‘The True Cost of Coal’ by The Beehive Design Collective comes to Toronto

Residents of Appalachia gather to brainstorm and map their skills, by the Beehive Design Collective

 
No place on earth should be a sacrifice zone for the profit or luxury of any other, and no people -anywhere- are disposable. 
-The Beehive Design Collective
 

This past sunny Saturday, we were lucky enough to catch a presentation made by The Beehive Design Collective about their new epic drawing called The True Cost of Coal. The Bees were hanging out at the Evergreen Brickworks in Toronto.

‘The True Cost of Coal’ tells many stories of the Appalachian mountains. From left to right, the story’s chapters unfold through incredibly detailed, intricately symbolic and nuanced scenes, acted out by the creatures of the mountains in a visual symphony of biodiversity. It is divided into five chapters, moving through different eras of these mountains’ stories. Furthest to the left, there are the ancient old growth forest, full of health and traditional ways of being and knowing.

This gives way to colonialism, with the arrival of settlers and the displacement of Indigenous Peoples. But this era also comes with resistance, as workers, Indigenous people, and others stand up to the rapidly escalating exploitation. In the centre of the poster, a mountain is torn to pieces by the mining, consumerism, and politics, and vibrant living communities are converted into a landfill of cheap junk.

One of the key themes of this chapter was rejecting greenwashing, and it was a bit funny to be in a place heavily sponsored by Walmart looking at a critical image that features Walmart itself in the centre of the nightmarish mining disaster scene.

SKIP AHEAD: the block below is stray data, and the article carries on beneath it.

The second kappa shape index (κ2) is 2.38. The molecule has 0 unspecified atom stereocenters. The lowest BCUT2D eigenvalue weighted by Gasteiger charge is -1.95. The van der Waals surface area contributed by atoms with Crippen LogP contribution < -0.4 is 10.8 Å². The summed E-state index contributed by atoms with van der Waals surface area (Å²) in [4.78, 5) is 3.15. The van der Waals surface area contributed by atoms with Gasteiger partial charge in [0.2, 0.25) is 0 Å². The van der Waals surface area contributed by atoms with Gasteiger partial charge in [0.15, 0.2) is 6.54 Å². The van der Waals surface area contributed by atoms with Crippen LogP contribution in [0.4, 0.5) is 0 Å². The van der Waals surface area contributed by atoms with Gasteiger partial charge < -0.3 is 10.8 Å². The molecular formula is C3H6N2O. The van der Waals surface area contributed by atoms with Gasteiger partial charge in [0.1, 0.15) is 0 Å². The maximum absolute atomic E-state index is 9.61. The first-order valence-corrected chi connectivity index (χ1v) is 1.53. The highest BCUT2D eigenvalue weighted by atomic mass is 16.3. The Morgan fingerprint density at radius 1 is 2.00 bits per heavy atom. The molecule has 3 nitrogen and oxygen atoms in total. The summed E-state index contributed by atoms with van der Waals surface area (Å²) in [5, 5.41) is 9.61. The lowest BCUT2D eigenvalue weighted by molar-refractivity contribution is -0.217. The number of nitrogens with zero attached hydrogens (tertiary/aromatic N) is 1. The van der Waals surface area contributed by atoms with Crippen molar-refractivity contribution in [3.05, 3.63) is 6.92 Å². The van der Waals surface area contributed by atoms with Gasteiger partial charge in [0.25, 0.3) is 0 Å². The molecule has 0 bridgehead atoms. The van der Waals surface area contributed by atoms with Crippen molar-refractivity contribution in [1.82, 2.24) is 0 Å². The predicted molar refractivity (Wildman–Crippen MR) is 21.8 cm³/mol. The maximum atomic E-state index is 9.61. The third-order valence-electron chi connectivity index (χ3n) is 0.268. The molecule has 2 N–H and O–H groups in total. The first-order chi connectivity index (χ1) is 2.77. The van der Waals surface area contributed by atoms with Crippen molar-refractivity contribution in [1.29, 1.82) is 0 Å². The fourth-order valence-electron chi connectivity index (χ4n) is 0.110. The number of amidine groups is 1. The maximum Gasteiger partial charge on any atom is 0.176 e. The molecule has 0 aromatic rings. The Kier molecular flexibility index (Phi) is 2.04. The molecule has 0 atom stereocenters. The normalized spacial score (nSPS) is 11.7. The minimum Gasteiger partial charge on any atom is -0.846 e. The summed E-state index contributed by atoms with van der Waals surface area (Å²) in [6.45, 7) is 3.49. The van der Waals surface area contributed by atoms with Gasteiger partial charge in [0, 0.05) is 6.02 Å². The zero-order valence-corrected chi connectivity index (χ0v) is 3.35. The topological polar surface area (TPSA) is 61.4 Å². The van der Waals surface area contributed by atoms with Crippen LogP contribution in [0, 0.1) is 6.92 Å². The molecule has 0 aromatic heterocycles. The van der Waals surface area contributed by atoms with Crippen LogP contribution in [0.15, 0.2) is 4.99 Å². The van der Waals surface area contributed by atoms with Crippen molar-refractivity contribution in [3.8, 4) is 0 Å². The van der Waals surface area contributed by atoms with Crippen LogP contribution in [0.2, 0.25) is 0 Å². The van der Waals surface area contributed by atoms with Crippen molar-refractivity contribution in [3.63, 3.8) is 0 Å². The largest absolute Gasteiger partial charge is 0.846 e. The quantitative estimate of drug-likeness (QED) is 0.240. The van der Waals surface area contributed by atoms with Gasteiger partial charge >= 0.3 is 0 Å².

But it doesn’t stop there.  Along the bottom, the healthy forests of the past are linked to the future by a row of healing plants, and from these grows a chapter of resistance to coal mining. Here, the stories of the ongoing and vibrant resistance throughout Appalachia push back against the destruction. This makes space for the final, and perhaps most inspiring chapter, featuring regeneration, bioremediation, reclamation, honouring native land rights, and a hopeful healing future for Appalachia.

Our favourite part of this new Beehive design is the thread of the story starring plants that can heal both the land and ourselves, as medicine. Stinging Nettle, Dandilions, Burdock, and Cattails tie the image together in a border of plants connecting the ancestoral old growth forest on the left edge with healing lands on the right. These plants work towards healing the land and the Bees show them to be directly connected to the diverse resistance movements that are vitally necessary for curbing the all too real, present-day nightmare in the poster’s centre. This connection is powerfully rendered and deeply compelling, and the KLR collective likes it a lot.

Thanks the Bees!

Have you seen this poster yet? What image stands out for you? Post discussion here or email us at knowingtheland@gmail.com. Oh, yes, please do!

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